Any changes you make to the publication’s articles are sent anew each time SQL Server generates the snapshot that contains the schema scripts and data files. You don’t need to worry about changes in stored procedures, triggers, or functions. Because the snapshot generates everything from scratch and recreates the objects on the subscriber, if you’ve included them in the publication, changes to them will show up in the subscriber.

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You’ll use snapshot replication when you have relatively static data or you have small amounts of data. When you have static data, such as lookup tables, you may seldom need to refresh the data on subscribers. Because the snapshot process exports all the data for tables, snapshots of large amounts of data can take a long time. Also, if your subscribers can tolerate latency, that is, the data being only occasionally refreshed, snapshot replication may have a role.

Transactional Replication
Transactional replication uses snapshot replication in order to initialize the data objects on their subscribers. Normally you only need to generate the snapshot once, for initialization. From that point on, transactional replication sends transactions to the subscribers through the distribution process. Transactional replication uses the Log Reader Agent, to read the transaction log of the publisher database continuously and stores those transactions in the distribution database, as you can see in Figure 2. Transactional replication will send only the changes to the subscribers.

You’ll find transactional replication very useful when you need to deliver data changes to other servers as quickly as possible and the subscribers are continuously connected to the distributor. SQL Server will deliver the transactions to the subscribers atomically?either all the data of a transaction will be applied, or none of it.

Note how similar snapshot and transactional replication are. Transactional replication has two additional agents but otherwise uses the same agents as snapshot replication.

Normally, transactional replication architectures keep the subscribers in a read-only state. You can change data on the subscribers because the databases are not in a read-only mode, but the normal transactional replication flow is one direction only (from publisher to subscribers).

If you must occasionally make changes on the subscriber that propagate back to the publisher, transactional replication provides two mechanisms: immediate updating subscribers and queued updating subscribers. These mechanisms are really meant for occasional updates to the subscriber. If you need to make frequent updates to the subscriber or subscribers, you should consider merge replication.

Transactional replication creates special system stored procedures on the subscriber to apply changes to the data. The distribution database queues up transactions so each subscriber receives changes in exactly the same order they occurred on the publisher. Then the Distribution Agent connects to the subscriber and executes the system stored procedures in order to apply the transactions to the subscriber’s data. Transactional replication is the fastest form of replication?it can deliver publication changes to a subscriber very quickly.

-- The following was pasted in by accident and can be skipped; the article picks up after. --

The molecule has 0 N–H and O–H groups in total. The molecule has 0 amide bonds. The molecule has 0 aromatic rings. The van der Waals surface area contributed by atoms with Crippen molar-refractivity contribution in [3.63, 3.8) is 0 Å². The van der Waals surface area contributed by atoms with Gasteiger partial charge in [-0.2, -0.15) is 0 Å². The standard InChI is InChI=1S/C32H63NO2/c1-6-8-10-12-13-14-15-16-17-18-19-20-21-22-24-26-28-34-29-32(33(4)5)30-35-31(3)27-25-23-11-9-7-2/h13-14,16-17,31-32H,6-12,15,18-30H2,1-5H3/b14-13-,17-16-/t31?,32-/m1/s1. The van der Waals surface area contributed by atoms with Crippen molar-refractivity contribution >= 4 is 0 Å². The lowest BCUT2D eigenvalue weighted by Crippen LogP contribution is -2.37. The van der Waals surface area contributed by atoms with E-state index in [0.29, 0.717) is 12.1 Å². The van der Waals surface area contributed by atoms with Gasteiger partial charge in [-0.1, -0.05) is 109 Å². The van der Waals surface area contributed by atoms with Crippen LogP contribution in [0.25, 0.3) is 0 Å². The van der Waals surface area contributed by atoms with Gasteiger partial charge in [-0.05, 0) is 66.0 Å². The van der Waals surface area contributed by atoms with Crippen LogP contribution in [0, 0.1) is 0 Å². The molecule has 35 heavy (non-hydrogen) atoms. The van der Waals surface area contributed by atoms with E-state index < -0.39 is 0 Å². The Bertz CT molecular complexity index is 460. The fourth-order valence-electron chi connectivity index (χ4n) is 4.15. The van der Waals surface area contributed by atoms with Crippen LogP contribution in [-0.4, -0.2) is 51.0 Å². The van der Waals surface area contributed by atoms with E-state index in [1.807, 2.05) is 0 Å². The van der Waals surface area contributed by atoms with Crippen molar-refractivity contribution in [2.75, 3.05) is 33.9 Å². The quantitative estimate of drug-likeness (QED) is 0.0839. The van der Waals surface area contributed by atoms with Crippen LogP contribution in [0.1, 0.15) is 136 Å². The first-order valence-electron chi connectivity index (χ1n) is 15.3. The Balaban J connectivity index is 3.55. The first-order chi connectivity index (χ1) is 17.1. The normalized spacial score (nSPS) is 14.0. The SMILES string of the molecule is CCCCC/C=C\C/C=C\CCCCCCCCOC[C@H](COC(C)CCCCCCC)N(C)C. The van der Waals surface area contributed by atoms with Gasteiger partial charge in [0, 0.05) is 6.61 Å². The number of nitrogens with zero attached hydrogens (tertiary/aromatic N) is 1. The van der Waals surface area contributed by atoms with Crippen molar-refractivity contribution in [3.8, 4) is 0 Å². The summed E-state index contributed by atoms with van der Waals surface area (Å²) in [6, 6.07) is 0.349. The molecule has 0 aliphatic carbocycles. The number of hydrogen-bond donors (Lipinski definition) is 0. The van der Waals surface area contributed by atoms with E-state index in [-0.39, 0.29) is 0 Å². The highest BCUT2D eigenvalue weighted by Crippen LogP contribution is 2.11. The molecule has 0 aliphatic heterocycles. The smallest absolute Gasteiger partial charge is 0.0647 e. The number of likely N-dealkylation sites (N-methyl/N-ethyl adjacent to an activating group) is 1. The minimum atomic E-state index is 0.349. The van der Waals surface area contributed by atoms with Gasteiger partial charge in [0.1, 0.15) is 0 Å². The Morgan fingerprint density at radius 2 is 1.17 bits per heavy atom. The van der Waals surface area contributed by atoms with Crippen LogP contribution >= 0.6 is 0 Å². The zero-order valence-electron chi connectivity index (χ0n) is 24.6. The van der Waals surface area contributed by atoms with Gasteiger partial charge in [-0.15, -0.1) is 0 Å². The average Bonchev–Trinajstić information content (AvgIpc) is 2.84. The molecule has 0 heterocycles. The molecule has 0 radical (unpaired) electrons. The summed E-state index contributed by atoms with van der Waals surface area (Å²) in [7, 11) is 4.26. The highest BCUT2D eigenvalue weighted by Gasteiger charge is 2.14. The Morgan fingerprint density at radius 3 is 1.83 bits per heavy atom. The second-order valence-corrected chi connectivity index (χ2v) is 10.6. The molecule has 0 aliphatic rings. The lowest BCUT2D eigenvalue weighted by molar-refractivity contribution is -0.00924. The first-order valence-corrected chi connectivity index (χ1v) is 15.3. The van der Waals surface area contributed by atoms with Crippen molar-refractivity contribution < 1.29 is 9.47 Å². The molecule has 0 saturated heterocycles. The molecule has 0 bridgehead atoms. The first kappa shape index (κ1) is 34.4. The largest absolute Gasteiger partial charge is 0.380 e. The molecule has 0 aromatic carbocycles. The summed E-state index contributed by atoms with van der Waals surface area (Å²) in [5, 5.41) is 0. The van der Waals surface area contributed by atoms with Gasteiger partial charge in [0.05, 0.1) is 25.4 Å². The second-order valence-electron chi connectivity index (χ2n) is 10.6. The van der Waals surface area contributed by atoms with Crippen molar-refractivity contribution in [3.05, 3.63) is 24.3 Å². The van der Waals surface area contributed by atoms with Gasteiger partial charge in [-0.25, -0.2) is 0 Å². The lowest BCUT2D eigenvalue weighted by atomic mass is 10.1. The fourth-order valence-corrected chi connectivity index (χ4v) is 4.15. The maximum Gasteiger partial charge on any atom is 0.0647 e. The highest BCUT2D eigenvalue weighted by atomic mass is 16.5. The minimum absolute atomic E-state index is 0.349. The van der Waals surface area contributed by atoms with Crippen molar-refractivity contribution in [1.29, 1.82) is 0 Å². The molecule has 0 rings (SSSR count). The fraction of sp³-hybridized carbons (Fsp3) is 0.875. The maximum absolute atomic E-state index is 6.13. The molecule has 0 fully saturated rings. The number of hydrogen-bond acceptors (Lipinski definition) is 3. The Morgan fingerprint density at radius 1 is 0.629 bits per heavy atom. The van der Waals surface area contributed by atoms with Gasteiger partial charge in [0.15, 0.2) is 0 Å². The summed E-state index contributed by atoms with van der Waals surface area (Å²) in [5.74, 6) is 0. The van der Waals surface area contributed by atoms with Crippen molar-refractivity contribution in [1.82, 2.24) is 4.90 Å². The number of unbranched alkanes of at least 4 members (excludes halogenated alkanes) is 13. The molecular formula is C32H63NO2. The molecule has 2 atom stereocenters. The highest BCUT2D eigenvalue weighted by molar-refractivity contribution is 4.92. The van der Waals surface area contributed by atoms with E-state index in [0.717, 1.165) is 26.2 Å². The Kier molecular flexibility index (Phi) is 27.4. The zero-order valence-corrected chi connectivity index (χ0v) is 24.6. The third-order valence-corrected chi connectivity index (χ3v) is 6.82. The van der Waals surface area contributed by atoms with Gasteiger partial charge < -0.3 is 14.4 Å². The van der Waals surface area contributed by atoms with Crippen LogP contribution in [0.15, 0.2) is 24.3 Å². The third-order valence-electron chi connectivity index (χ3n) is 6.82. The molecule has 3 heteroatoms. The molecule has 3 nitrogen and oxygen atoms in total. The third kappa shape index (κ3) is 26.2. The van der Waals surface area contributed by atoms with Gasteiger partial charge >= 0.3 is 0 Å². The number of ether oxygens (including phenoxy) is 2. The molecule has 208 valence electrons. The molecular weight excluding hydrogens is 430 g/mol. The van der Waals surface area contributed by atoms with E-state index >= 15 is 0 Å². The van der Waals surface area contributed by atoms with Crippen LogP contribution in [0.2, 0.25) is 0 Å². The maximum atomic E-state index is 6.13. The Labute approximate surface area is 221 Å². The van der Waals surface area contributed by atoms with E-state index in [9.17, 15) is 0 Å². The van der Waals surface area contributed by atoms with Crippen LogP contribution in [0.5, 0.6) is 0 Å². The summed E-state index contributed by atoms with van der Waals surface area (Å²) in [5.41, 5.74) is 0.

You can also change the schema being published, within limits. You can add or drop a table’s column using the appropriate replication dialogs in Enterprise Manager or through special replication system stored procedures. (See “Schema Changes on Publication Databases” in SQL Server 2000 Books Online for further details.)

Merge Replication
Merge replication also uses a snapshot to initialize the subscriber data. After initialization, data is exchanged between publisher and subscriber using a peer mechanism internal to the databases, and not transactions. Merge replication does not use a distribution database to distribute data. Instead, it uses the Merge Agent, as you can see in Figure 3.

Figure 3: After applying the snapshot with the Snapshot and Merge Agents, a push merge subscription uses the Merge Agent on the publisher to synchronize data between the publisher and subscriber.

You’ll use merge replication when you have frequent updates on both publishers and subscribers. Also, merge replication is very tolerant of occasionally connected servers. A subscriber can be disconnected from a publisher for a period of time, and then synchronization will occur when the subscriber next connects to the publisher.

Merge replication makes very little use of the distribution database, so you don’t need to have a separate distribution server. With merge replication, SQL Server tracks changes to data within each database, and SQL Server synchronizes the publications using the Merge Agent. In a push subscription, the Merge Agent job for each subscription will reside on the publisher/distributor. In a pull subscription, a Merge Agent job will be placed on the SQL Agent of each subscriber.

Because conflicts can occur in a peer-type relationship, merge replication supplies a conflict resolver mechanism. You can set certain priorities within the resolver and even write your own custom resolver.

In both transactional and merge replication, if the subscriber becomes significantly out of date, that is, it expires, SQL server will renew the subscription by generating a new snapshot for the subscriber. You can differentiate all three types of replication by the agents they use. Now let’s take a look at replication agents.

Replication Agents: Overview